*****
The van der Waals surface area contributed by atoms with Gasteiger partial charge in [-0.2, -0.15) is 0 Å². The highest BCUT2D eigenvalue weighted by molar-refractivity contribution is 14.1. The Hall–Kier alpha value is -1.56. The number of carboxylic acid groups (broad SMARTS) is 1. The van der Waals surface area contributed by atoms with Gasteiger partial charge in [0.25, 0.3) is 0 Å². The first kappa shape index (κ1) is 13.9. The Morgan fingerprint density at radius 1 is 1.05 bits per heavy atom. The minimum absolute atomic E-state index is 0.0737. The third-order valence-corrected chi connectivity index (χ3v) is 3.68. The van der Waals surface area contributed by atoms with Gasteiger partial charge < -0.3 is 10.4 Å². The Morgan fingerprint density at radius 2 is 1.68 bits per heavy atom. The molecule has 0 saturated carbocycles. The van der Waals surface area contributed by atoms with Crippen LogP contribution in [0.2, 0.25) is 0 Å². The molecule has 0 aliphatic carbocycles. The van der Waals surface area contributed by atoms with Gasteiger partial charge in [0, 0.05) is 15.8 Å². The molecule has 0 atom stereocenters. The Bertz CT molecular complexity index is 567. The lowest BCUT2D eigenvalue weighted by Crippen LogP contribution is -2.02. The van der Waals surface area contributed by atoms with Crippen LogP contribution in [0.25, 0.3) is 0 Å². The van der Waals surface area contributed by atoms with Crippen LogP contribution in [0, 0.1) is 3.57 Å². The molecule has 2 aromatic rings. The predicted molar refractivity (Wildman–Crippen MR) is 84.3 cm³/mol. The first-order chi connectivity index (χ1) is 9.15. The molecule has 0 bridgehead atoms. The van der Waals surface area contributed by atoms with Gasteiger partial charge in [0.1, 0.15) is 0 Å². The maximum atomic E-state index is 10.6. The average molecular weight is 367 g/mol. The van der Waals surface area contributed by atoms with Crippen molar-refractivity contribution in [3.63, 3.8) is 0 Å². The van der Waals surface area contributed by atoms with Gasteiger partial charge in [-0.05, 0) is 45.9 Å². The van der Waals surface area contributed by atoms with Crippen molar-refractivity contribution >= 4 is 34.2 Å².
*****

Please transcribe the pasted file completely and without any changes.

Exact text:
The van der Waals surface area contributed by atoms with Gasteiger partial charge in [-0.2, -0.15) is 0 Å². The highest BCUT2D eigenvalue weighted by molar-refractivity contribution is 14.1. The Hall–Kier alpha value is -1.56. The number of carboxylic acid groups (broad SMARTS) is 1. The van der Waals surface area contributed by atoms with Gasteiger partial charge in [0.25, 0.3) is 0 Å². The first kappa shape index (κ1) is 13.9. The Morgan fingerprint density at radius 1 is 1.05 bits per heavy atom. The minimum absolute atomic E-state index is 0.0737. The third-order valence-corrected chi connectivity index (χ3v) is 3.68. The van der Waals surface area contributed by atoms with Gasteiger partial charge < -0.3 is 10.4 Å². The Morgan fingerprint density at radius 2 is 1.68 bits per heavy atom. The molecule has 0 saturated carbocycles. The van der Waals surface area contributed by atoms with Crippen LogP contribution in [0.2, 0.25) is 0 Å². The molecule has 0 aliphatic carbocycles. The van der Waals surface area contributed by atoms with Gasteiger partial charge in [0, 0.05) is 15.8 Å². The molecule has 0 atom stereocenters. The Bertz CT molecular complexity index is 567. The lowest BCUT2D eigenvalue weighted by Crippen LogP contribution is -2.02. The van der Waals surface area contributed by atoms with Crippen LogP contribution in [0.25, 0.3) is 0 Å². The van der Waals surface area contributed by atoms with Crippen LogP contribution in [0, 0.1) is 3.57 Å². The molecule has 2 aromatic rings. The predicted molar refractivity (Wildman–Crippen MR) is 84.3 cm³/mol. The first-order chi connectivity index (χ1) is 9.15. The molecule has 0 bridgehead atoms. The van der Waals surface area contributed by atoms with Gasteiger partial charge in [0.1, 0.15) is 0 Å². The maximum atomic E-state index is 10.6. The average molecular weight is 367 g/mol. The van der Waals surface area contributed by atoms with Crippen molar-refractivity contribution in [3.63, 3.8) is 0 Å². The van der Waals surface area contributed by atoms with Gasteiger partial charge in [-0.05, 0) is 45.9 Å². The van der Waals surface area contributed by atoms with Crippen molar-refractivity contribution >= 4 is 34.2 Å².